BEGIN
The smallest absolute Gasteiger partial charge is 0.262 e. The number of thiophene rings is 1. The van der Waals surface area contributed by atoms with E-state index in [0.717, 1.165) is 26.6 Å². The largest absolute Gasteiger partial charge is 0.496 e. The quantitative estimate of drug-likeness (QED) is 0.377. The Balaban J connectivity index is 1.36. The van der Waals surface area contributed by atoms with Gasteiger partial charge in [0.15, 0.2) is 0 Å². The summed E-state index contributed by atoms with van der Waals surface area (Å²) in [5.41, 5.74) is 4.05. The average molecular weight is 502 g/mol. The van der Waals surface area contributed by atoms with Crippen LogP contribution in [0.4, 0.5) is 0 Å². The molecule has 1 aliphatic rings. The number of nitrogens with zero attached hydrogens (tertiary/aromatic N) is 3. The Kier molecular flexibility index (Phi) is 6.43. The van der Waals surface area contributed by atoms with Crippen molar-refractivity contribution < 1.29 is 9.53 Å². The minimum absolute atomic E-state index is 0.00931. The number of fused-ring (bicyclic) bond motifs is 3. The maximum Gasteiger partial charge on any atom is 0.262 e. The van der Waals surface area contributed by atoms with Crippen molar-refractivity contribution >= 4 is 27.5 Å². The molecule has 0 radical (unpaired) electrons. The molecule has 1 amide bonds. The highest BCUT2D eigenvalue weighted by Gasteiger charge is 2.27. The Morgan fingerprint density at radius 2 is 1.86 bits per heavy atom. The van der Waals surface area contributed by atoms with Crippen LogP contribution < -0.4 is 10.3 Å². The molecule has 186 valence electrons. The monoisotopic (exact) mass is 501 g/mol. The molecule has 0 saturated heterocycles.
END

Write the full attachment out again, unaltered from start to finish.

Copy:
The smallest absolute Gasteiger partial charge is 0.262 e. The number of thiophene rings is 1. The van der Waals surface area contributed by atoms with E-state index in [0.717, 1.165) is 26.6 Å². The largest absolute Gasteiger partial charge is 0.496 e. The quantitative estimate of drug-likeness (QED) is 0.377. The Balaban J connectivity index is 1.36. The van der Waals surface area contributed by atoms with Gasteiger partial charge in [0.15, 0.2) is 0 Å². The summed E-state index contributed by atoms with van der Waals surface area (Å²) in [5.41, 5.74) is 4.05. The average molecular weight is 502 g/mol. The van der Waals surface area contributed by atoms with Crippen LogP contribution in [0.4, 0.5) is 0 Å². The molecule has 1 aliphatic rings. The number of nitrogens with zero attached hydrogens (tertiary/aromatic N) is 3. The Kier molecular flexibility index (Phi) is 6.43. The van der Waals surface area contributed by atoms with Crippen molar-refractivity contribution < 1.29 is 9.53 Å². The minimum absolute atomic E-state index is 0.00931. The number of fused-ring (bicyclic) bond motifs is 3. The maximum Gasteiger partial charge on any atom is 0.262 e. The van der Waals surface area contributed by atoms with Crippen molar-refractivity contribution >= 4 is 27.5 Å². The molecule has 0 radical (unpaired) electrons. The molecule has 1 amide bonds. The highest BCUT2D eigenvalue weighted by Gasteiger charge is 2.27. The Morgan fingerprint density at radius 2 is 1.86 bits per heavy atom. The van der Waals surface area contributed by atoms with Crippen LogP contribution < -0.4 is 10.3 Å². The molecule has 186 valence electrons. The monoisotopic (exact) mass is 501 g/mol. The molecule has 0 saturated heterocycles.